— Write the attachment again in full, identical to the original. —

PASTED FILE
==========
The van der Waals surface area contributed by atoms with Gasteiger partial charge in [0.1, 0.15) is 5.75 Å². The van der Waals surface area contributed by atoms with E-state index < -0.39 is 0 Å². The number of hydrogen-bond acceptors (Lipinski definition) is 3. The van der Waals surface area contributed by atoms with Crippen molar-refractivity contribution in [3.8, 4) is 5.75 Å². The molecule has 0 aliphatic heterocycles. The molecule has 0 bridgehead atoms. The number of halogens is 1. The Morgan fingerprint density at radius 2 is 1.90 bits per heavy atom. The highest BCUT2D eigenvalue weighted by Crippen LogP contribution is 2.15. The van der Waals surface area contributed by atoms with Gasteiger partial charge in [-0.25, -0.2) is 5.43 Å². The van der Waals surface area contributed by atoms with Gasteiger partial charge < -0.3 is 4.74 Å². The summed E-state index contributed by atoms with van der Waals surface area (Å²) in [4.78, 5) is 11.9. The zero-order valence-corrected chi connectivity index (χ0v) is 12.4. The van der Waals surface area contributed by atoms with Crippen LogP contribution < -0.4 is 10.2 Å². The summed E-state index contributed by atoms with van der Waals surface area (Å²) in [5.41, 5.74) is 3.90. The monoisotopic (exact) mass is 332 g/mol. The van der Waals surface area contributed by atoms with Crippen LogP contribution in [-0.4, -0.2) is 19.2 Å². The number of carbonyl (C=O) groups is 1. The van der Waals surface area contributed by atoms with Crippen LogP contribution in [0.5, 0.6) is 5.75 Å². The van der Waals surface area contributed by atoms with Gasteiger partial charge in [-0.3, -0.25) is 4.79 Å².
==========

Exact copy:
The van der Waals surface area contributed by atoms with Gasteiger partial charge in [0.1, 0.15) is 5.75 Å². The van der Waals surface area contributed by atoms with E-state index < -0.39 is 0 Å². The number of hydrogen-bond acceptors (Lipinski definition) is 3. The van der Waals surface area contributed by atoms with Crippen molar-refractivity contribution in [3.8, 4) is 5.75 Å². The molecule has 0 aliphatic heterocycles. The molecule has 0 bridgehead atoms. The number of halogens is 1. The Morgan fingerprint density at radius 2 is 1.90 bits per heavy atom. The highest BCUT2D eigenvalue weighted by Crippen LogP contribution is 2.15. The van der Waals surface area contributed by atoms with Gasteiger partial charge in [-0.25, -0.2) is 5.43 Å². The van der Waals surface area contributed by atoms with Gasteiger partial charge < -0.3 is 4.74 Å². The summed E-state index contributed by atoms with van der Waals surface area (Å²) in [4.78, 5) is 11.9. The zero-order valence-corrected chi connectivity index (χ0v) is 12.4. The van der Waals surface area contributed by atoms with Crippen LogP contribution < -0.4 is 10.2 Å². The summed E-state index contributed by atoms with van der Waals surface area (Å²) in [5.41, 5.74) is 3.90. The monoisotopic (exact) mass is 332 g/mol. The van der Waals surface area contributed by atoms with Crippen LogP contribution in [-0.4, -0.2) is 19.2 Å². The number of carbonyl (C=O) groups is 1. The van der Waals surface area contributed by atoms with Crippen LogP contribution in [0.5, 0.6) is 5.75 Å². The van der Waals surface area contributed by atoms with Gasteiger partial charge in [-0.3, -0.25) is 4.79 Å².